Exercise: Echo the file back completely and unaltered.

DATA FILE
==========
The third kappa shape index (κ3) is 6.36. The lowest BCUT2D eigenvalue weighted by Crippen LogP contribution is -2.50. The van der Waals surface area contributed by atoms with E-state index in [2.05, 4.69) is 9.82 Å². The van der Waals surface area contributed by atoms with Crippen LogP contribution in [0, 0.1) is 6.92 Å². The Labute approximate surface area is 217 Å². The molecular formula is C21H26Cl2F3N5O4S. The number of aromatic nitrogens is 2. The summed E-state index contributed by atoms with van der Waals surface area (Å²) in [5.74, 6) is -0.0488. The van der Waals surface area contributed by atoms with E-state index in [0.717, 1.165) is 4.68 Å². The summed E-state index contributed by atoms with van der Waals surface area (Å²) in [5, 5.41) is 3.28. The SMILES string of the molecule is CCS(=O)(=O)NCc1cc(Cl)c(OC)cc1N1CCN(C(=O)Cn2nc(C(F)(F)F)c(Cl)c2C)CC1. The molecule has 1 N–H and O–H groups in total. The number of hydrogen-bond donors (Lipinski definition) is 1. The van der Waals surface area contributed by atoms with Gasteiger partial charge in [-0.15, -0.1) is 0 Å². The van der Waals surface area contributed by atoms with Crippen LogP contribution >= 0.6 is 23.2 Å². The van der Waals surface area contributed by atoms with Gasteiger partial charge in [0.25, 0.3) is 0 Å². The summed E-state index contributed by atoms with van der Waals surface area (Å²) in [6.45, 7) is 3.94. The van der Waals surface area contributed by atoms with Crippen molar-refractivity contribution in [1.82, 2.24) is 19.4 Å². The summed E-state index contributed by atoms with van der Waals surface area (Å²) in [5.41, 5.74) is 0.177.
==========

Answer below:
The third kappa shape index (κ3) is 6.36. The lowest BCUT2D eigenvalue weighted by Crippen LogP contribution is -2.50. The van der Waals surface area contributed by atoms with E-state index in [2.05, 4.69) is 9.82 Å². The van der Waals surface area contributed by atoms with Crippen LogP contribution in [0, 0.1) is 6.92 Å². The Labute approximate surface area is 217 Å². The molecular formula is C21H26Cl2F3N5O4S. The number of aromatic nitrogens is 2. The summed E-state index contributed by atoms with van der Waals surface area (Å²) in [5.74, 6) is -0.0488. The van der Waals surface area contributed by atoms with E-state index in [0.717, 1.165) is 4.68 Å². The summed E-state index contributed by atoms with van der Waals surface area (Å²) in [5, 5.41) is 3.28. The SMILES string of the molecule is CCS(=O)(=O)NCc1cc(Cl)c(OC)cc1N1CCN(C(=O)Cn2nc(C(F)(F)F)c(Cl)c2C)CC1. The molecule has 1 N–H and O–H groups in total. The number of hydrogen-bond donors (Lipinski definition) is 1. The van der Waals surface area contributed by atoms with Gasteiger partial charge in [-0.15, -0.1) is 0 Å². The van der Waals surface area contributed by atoms with Crippen LogP contribution >= 0.6 is 23.2 Å². The van der Waals surface area contributed by atoms with Gasteiger partial charge in [0.25, 0.3) is 0 Å². The summed E-state index contributed by atoms with van der Waals surface area (Å²) in [6.45, 7) is 3.94. The van der Waals surface area contributed by atoms with Crippen molar-refractivity contribution in [1.82, 2.24) is 19.4 Å². The summed E-state index contributed by atoms with van der Waals surface area (Å²) in [5.41, 5.74) is 0.177.